Hop Out is still in development, but the engine powering it is starting to become quite mature, so I thought I’d share a few tips about engine development here.

# Can Reordering of Release/Acquire Operations Introduce Deadlock?

I wasn’t planning to write about lock-free programming again, but a commenter named Mike recently asked an interesting question on my Acquire and Release Semantics post from 2012. It’s a question I wondered about years ago, but could never really reconcile until (possibly) now.

A quick recap: A read-acquire operation cannot be reordered, either by the compiler or the CPU, with any read or write operation that follows it in program order. A write-release operation cannot be reordered with any read or write operation that precedes it in program order.

Those rules don’t prevent the reordering of a write-release followed by a read-acquire. For example, in C++, if A and B are std::atomic<int>, and we write:

A.store(1, std::memory_order_release);


…the compiler is free to reorder those statements, as if we had written:

int b = B.load(std::memory_order_acquire);
A.store(1, std::memory_order_release);


And that’s fair. Why the heck not? On many architectures, including x86, the CPU could perform this reordering anyway.

# Here’s a Standalone Cairo DLL for Windows

Cairo is an open source C library for drawing vector graphics. I used it to create many of the diagrams and graphs on this blog.

Cairo is great, but it’s always been difficult to find a precompiled Windows DLL that’s up-to-date and that doesn’t depend on a bunch of other DLLs. I was recently unable to find such a DLL, so I wrote a script to simplify the build process for one. The script is shared on GitHub:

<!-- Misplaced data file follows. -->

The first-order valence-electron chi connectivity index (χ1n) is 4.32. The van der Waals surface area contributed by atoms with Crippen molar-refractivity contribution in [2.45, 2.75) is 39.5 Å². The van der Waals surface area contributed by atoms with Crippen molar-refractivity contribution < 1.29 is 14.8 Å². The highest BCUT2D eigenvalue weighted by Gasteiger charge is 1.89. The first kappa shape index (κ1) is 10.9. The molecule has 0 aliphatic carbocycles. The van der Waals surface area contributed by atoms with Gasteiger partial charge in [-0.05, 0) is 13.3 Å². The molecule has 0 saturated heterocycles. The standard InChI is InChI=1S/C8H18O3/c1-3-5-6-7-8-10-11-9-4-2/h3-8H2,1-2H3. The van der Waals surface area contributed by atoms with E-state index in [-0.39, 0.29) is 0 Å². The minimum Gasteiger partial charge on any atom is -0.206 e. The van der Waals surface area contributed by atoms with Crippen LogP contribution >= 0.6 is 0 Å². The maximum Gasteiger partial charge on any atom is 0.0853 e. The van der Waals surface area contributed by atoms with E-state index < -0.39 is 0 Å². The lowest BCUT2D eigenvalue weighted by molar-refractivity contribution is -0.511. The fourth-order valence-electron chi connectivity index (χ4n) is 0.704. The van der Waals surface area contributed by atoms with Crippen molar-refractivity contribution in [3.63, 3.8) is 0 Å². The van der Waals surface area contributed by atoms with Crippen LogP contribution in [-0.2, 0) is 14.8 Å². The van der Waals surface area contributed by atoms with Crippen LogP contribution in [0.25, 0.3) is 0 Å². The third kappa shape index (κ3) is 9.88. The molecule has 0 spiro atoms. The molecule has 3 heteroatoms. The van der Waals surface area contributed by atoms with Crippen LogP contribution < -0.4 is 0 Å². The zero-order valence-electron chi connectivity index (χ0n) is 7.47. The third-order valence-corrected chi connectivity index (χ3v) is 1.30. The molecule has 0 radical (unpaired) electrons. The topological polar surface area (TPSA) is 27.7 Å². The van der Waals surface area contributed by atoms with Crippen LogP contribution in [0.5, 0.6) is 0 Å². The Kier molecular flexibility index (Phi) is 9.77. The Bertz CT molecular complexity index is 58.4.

If you just want a binary package, you can download one from the Releases page:

The binary package contains Cairo header files, import libraries and DLLs for both x86 and x64. The DLLs are statically linked with their own C runtime and have no external dependencies. Since Cairo’s API is pure C, these DLLs should work with any application built with any version of MSVC. I configured these DLLs to render text using FreeType because I find the quality of FreeType-rendered text better than Win32-rendered text, which Cairo normally uses by default. FreeType also supports more font formats and gives text a consistent appearance across different operating systems.

# Learn CMake’s Scripting Language in 15 Minutes

As explained in my previous post, every CMake-based project must contain a script named CMakeLists.txt. This script defines targets, but it can also do a lot of other things, such as finding third-party libraries or generating C++ header files. CMake scripts have a lot of flexibility.

Every time you integrate an external library, and often when adding support for another platform, you’ll need to edit the script. I spent a long time editing CMake scripts without really understanding the language, as the documentation is quite scattered, but eventually, things clicked. The goal of this post is to get you to the same point as quickly as possible.

# How to Build a CMake-Based Project

CMake is a versatile tool that helps you build C/C++ projects on just about any platform you can think of. It’s used by many popular open source projects including LLVM, Qt, KDE and Blender.

All CMake-based projects contain a script named CMakeLists.txt, and this post is meant as a guide for configuring and building such projects. This post won’t show you how to write a CMake script – that’s getting ahead of things, in my opinion.

As an example, I’ve prepared a CMake-based project that uses SDL2 and OpenGL to render a spinning 3D logo. You can build it on Windows, MacOS or Linux.